A sequel of sorts to this post about the issue of criticising the government of a country versus criticising the country and it’s peoples.
Events in Hong Kong have quite rightly led to disquiet and anger at the Chinese government. The Chinese government would prefer it if people treated the anti-protest crackdown as a private matter between it and the citizens of Hong Kong. The citizens of Hong Kong (or at least some of them) disagree sharply on that point.
I actually don’t personally know anybody who thinks the anti-protest measures are a good thing or who doesn’t sympathise with the protesters in general. So it is easy to see any voice of support for the protestors as being unambiguously good. But let’s say, for sake of argument, that there was more nuance here, more complexity, etc then “anti-protest measures” are something we should ALWAYS eye sceptically not because all protestors are right but because we should always worry when the police get new powers and when ordinary people get hurt. There is a parallel with war and military action as a government policy — sure we can think of wars that were necessary or even morally imperative but as one of the most extreme things a government can do they should always been critically examined. There are some policies/actions that any and every government should expect significant public pushback against.
Which in a roundabout way takes us to video-games:
“Professional Hearthstone player and Grandmasters tournament competitor Chung “blitzchung” Ng Wai gave an interview this week. At the end of it, Chung expressed support for the ongoing protests in Hong Kong, reciting a protest slogan and wearing a mask associated with the activists who have taken to the streets. His words set off a chain reaction that led to his year-long suspension from Hearthstone competitive play. It has also led to a sudden incursion of political debate in a space that — to its detriment — often works hard to be anything but political. “https://www.kotaku.com.au/2019/10/blizzards-hong-kong-missteps-prove-video-games-arent-neutral/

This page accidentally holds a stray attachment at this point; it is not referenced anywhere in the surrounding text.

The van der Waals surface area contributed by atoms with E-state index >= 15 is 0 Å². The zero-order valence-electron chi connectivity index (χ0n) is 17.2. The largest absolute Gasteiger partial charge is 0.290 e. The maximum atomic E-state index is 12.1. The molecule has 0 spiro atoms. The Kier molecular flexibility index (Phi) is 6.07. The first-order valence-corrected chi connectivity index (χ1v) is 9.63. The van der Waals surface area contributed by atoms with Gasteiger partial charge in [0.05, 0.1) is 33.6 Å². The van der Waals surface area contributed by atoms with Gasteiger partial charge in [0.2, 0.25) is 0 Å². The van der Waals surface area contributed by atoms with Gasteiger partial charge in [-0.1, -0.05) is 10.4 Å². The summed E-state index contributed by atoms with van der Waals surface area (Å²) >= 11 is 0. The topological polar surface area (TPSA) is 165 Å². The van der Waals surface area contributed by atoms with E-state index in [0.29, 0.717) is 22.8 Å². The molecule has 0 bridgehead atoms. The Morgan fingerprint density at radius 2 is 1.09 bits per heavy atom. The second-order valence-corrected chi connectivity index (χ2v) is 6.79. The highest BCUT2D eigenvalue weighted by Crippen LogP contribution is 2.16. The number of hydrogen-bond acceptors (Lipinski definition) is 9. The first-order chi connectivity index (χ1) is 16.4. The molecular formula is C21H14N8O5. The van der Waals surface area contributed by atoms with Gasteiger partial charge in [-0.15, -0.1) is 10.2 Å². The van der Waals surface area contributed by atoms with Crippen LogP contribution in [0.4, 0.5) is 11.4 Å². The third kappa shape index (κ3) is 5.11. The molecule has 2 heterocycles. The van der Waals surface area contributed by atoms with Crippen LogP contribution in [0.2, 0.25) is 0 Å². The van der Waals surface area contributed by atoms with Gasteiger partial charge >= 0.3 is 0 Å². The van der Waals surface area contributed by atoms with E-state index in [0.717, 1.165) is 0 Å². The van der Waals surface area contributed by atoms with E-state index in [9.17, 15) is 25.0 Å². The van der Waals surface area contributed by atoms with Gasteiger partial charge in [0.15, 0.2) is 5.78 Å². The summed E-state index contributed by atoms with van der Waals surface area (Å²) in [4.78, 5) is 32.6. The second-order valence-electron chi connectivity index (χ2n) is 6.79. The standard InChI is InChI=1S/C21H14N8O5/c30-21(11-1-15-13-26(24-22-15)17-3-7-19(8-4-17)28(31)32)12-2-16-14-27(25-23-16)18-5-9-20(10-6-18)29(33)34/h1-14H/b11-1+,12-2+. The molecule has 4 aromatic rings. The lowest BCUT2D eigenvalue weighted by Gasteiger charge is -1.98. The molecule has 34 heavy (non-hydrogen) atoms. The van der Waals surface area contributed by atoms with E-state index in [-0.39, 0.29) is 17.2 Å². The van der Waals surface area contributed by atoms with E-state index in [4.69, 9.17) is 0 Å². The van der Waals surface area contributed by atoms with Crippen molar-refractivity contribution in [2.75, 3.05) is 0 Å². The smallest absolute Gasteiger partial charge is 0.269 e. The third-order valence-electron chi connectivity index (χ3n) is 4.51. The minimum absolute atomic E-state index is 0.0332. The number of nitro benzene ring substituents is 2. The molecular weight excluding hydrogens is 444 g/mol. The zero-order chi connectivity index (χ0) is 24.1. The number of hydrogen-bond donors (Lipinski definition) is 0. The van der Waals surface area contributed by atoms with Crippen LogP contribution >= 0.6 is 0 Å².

Blizzard have suffered a righteous pushback against this with many people boycotting their games. In turn Blizzard have opened up another chapter in the annals of corporations attempting to control or limit what people say.
Blizzard had attempted to push a values-free approach of “no controversy”, a line akin to the idea of “no politics”. It’s a familiar line and the twin to the other values-free stance of absolute free-speech. I find it fascinating that BOTH positions are things that I associate with the modern-right and approaches I have seen people on the right have demanded for science-fiction. We’ve also seen how neither are viable.
- Absolute free-speech enables bullying and perversely ensures that speech of some people is shut down, marginalised or bullied into silence from hostile and toxic environments.
- “Politics free” enables the powerful to go unchecked, it allows toxic behaviour to go unchallenged and (surprise, surprise) ensures that speech of some people is shut down, marginalised or bullied into silence from hostile and toxic environments.
The two positions are genuinely polar opposites but play a similar role and have similar consequences. Absolute free-speech enables the loudest voices and “politics free” enables the voices of the most powerfully entrenched.
Sure, it would be great to have a position on free-speech that could be separated from the CONTENT of what is being said but such a thing is a fantasy. It is a fantasy precisely because speech is powerful and hence can cause harm. If speech was not powerful then free-speech wouldn’t be important!